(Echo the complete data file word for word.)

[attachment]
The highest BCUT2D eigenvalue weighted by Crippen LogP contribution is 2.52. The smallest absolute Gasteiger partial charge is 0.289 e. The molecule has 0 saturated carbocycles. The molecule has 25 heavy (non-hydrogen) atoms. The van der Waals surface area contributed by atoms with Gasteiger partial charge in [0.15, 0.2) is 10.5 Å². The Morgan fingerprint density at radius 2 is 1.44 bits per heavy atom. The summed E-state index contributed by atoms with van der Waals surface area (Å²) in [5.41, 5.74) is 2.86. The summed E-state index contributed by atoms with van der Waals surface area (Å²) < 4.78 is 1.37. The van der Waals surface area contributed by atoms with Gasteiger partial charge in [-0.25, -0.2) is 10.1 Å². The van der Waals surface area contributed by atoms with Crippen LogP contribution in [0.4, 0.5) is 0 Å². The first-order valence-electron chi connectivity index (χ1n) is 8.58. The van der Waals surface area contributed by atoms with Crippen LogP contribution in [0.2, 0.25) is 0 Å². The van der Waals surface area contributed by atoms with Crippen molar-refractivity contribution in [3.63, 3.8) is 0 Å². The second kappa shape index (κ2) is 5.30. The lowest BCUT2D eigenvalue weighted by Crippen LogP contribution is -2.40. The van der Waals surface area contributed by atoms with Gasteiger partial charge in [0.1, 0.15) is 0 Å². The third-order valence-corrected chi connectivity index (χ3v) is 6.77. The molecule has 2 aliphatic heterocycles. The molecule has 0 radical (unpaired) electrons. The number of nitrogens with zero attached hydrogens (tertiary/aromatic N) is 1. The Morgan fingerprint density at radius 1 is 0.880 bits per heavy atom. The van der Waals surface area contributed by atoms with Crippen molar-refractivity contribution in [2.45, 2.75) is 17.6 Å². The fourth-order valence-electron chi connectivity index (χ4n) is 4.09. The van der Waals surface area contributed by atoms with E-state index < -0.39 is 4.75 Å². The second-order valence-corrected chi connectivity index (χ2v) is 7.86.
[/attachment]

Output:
The highest BCUT2D eigenvalue weighted by Crippen LogP contribution is 2.52. The smallest absolute Gasteiger partial charge is 0.289 e. The molecule has 0 saturated carbocycles. The molecule has 25 heavy (non-hydrogen) atoms. The van der Waals surface area contributed by atoms with Gasteiger partial charge in [0.15, 0.2) is 10.5 Å². The Morgan fingerprint density at radius 2 is 1.44 bits per heavy atom. The summed E-state index contributed by atoms with van der Waals surface area (Å²) in [5.41, 5.74) is 2.86. The summed E-state index contributed by atoms with van der Waals surface area (Å²) < 4.78 is 1.37. The van der Waals surface area contributed by atoms with Gasteiger partial charge in [-0.25, -0.2) is 10.1 Å². The van der Waals surface area contributed by atoms with Crippen LogP contribution in [0.4, 0.5) is 0 Å². The first-order valence-electron chi connectivity index (χ1n) is 8.58. The van der Waals surface area contributed by atoms with Crippen LogP contribution in [0.2, 0.25) is 0 Å². The van der Waals surface area contributed by atoms with Crippen molar-refractivity contribution in [3.63, 3.8) is 0 Å². The second kappa shape index (κ2) is 5.30. The lowest BCUT2D eigenvalue weighted by Crippen LogP contribution is -2.40. The van der Waals surface area contributed by atoms with Gasteiger partial charge in [0.1, 0.15) is 0 Å². The third-order valence-corrected chi connectivity index (χ3v) is 6.77. The molecule has 2 aliphatic heterocycles. The molecule has 0 radical (unpaired) electrons. The number of nitrogens with zero attached hydrogens (tertiary/aromatic N) is 1. The Morgan fingerprint density at radius 1 is 0.880 bits per heavy atom. The van der Waals surface area contributed by atoms with Crippen molar-refractivity contribution in [2.45, 2.75) is 17.6 Å². The fourth-order valence-electron chi connectivity index (χ4n) is 4.09. The van der Waals surface area contributed by atoms with E-state index < -0.39 is 4.75 Å². The second-order valence-corrected chi connectivity index (χ2v) is 7.86.